If I am using videoconferencing with a client and the videoconferencing breaks down is telephone a suitable backup? If we know that certain people are at high risk and communication is cut off do we have a backup system? So, do they know who they can contact in terms of other crisis intervention services or if we wanted to send somebody out to help do we emergency contact numbers?

One of the issues, when we are serving clients in remote locations, is we may not even know where the client is or what types of services are available and so for Social Workers providing services for clients in remote locations we should think about asking them who we could contact for back up if there was an emergency? Who could they contact? So even if I don't know all of the emergency services have I talked to them and maybe help them problem solve around those issues.

Jonathan Singer: So, the way that you're talking about this is, that sort of the inclusion of disruption of electronic communications is a prompt for Social Workers to think about if I'm using technology or even if I'm not using technology but particularly with technology I should think through how I am going to address interruption of services. But having it in the Code of Ethics doesn't it mean that this something that sets up Social Workers for liability so if there is disruption in electronic communications even if the Social Worker has thought through something else, isn't this the kind of thing where a lawyer maybe not an ethical lawyer, but a lawyer could come in and say "Ahh Ha! Your Code of Ethics says that you should make reasonable efforts to avoid disruptions in electronic communications and we don't think these are reasonable efforts."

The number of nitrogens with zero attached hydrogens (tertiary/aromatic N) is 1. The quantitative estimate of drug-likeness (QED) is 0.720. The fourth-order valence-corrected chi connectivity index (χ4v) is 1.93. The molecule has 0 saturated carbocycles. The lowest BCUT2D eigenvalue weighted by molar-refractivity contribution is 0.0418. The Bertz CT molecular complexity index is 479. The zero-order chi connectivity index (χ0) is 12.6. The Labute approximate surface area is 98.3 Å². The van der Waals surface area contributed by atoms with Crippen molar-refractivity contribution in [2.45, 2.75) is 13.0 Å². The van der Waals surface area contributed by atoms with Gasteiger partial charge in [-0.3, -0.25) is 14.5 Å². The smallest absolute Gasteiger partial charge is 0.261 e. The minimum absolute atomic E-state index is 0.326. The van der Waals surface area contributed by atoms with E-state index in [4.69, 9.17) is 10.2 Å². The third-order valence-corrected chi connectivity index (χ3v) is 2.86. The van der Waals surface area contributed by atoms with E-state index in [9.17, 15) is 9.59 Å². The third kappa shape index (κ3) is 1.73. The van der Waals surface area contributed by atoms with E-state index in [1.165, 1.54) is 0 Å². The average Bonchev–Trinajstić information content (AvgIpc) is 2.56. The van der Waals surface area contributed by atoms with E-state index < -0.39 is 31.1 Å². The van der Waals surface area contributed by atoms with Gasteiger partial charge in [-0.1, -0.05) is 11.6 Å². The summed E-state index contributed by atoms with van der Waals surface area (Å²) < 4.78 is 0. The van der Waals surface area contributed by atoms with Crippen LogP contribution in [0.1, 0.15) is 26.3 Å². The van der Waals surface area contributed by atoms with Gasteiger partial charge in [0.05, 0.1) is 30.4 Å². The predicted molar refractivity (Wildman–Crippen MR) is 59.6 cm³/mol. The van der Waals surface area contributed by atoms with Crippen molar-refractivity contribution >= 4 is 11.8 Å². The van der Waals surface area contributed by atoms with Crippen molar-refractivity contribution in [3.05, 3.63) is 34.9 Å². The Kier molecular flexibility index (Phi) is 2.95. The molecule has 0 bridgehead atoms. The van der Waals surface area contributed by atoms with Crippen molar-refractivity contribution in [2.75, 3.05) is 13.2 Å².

Allan Barsky: So, you've picked up on some key language. What would be considered to be a reasonable effort? So, in a state like Florida if we haven't thought about the possibility of what happens in a hurricane that would be a problem. In other locations where hurricanes aren't that common having a response to hurricanes wouldn't really be considered to be reasonable. It's really the same sort of standard in terms of malpractice anyhow, so even if we didn't have this standard here, lawyers could make the same claim.